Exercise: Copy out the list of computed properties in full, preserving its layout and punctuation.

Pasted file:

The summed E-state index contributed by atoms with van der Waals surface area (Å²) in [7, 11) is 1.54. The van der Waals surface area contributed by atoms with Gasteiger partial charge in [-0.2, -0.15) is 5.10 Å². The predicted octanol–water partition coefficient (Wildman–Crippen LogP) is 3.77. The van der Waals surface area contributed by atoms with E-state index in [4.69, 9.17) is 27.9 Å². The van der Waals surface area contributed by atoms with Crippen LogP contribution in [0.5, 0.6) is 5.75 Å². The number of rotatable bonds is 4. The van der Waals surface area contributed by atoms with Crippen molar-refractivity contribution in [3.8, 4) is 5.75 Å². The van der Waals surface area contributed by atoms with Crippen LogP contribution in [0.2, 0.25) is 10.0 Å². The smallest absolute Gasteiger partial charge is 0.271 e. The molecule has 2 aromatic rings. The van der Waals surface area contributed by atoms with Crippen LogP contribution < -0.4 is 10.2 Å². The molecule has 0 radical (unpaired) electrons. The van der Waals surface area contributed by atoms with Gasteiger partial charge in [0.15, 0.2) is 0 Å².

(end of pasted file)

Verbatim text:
The summed E-state index contributed by atoms with van der Waals surface area (Å²) in [7, 11) is 1.54. The van der Waals surface area contributed by atoms with Gasteiger partial charge in [-0.2, -0.15) is 5.10 Å². The predicted octanol–water partition coefficient (Wildman–Crippen LogP) is 3.77. The van der Waals surface area contributed by atoms with E-state index in [4.69, 9.17) is 27.9 Å². The van der Waals surface area contributed by atoms with Crippen LogP contribution in [0.5, 0.6) is 5.75 Å². The number of rotatable bonds is 4. The van der Waals surface area contributed by atoms with Crippen molar-refractivity contribution in [3.8, 4) is 5.75 Å². The van der Waals surface area contributed by atoms with Crippen LogP contribution in [0.2, 0.25) is 10.0 Å². The smallest absolute Gasteiger partial charge is 0.271 e. The molecule has 2 aromatic rings. The van der Waals surface area contributed by atoms with Crippen LogP contribution < -0.4 is 10.2 Å². The molecule has 0 radical (unpaired) electrons. The van der Waals surface area contributed by atoms with Gasteiger partial charge in [0.15, 0.2) is 0 Å².